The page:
Case type: Application for permission to appeal against a Magistrate’s decision refusing an application for the revocation of an intervention order.
Facts: The appellant filed an application in the Magistrates Court for revocation of an intervention order that was issued against him in 2008. The appellant was absent at the application hearing. The intervention order involved allegations that ‘the appellant sent letters to the protected person (a female), presented at the protected person’s door on a number of occasions, caused the protected person to install additional security in her home and other matters’ (). The protected person maintained that she regularly did not feel safe and believed that the appellant was capable of inflicting harm as he was not mentally stable (). The Magistrate noted that the appellant had significant mental health problems in the past, and summarily dismissed the application pursuant to s 26(4) of the Intervention Orders (Prevention of Abuse) Act 2009 (SA) (. Under s 26(4), the Court may dismiss an application for revocation of a final intervention order without receiving submissions or evidence from the protected person if 1) it is satisfied the application is frivolous or vexatious; or 2) if not satisfied there has been a substantial change in the relevant circumstances since the order was issued or last varied ().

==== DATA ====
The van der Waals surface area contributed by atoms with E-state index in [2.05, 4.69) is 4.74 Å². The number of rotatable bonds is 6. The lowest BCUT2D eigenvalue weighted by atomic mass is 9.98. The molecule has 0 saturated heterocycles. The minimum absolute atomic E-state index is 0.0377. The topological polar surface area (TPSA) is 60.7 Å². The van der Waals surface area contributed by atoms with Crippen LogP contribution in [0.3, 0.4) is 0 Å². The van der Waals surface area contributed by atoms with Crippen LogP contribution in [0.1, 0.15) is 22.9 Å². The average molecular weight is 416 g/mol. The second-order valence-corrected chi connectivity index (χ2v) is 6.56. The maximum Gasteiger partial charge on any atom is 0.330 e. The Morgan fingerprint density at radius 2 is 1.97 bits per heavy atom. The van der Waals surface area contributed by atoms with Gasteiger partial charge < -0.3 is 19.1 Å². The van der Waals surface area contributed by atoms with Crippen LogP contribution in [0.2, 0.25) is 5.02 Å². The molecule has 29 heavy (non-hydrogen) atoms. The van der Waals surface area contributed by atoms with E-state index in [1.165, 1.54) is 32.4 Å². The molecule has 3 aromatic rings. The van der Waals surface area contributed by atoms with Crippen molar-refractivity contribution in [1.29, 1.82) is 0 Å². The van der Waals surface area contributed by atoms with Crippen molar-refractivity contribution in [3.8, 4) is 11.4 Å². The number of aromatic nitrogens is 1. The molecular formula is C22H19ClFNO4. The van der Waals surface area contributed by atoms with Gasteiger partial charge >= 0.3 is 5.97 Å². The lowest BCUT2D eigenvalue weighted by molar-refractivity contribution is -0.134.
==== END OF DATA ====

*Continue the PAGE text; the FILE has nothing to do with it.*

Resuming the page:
Issue: The appellant sought permission to appeal against the Magistrate’s decision to refuse his application for the revocation of the intervention order on 3 grounds:
Held: David AJ refused permission to appeal and found that the Magistrate was open to summarily dismiss the appellant’s application for the revocation of the intervention order (). In respect of the first appeal ground, David AJ held that although the Magistrate did apply the incorrect onus, this could have only been in the appellant’s favour. By applying the higher onus of proof beyond reasonable doubt, it was apparent that the Magistrate was satisfied on the balance of probabilities either that the application was frivolous or vexatious or he was not satisfied that there was a substantial change in the circumstances (). In respect of the second appeal ground, his Honour found that the basis of the appellant’s submissions in his affidavit did not go to the question of whether there had been a change in the relevant circumstances. Instead, the submissions indicated a preoccupation with past events (). In respect of the third appeal ground, David AJ held that the psychologist’s conclusion that the appellant ‘is a different person now tha[n] in the past and would benefit from release of the order’ fell short of there being a change in the relevant circumstances since the order was last issued. Consequently, there was no merit in the appeal (-).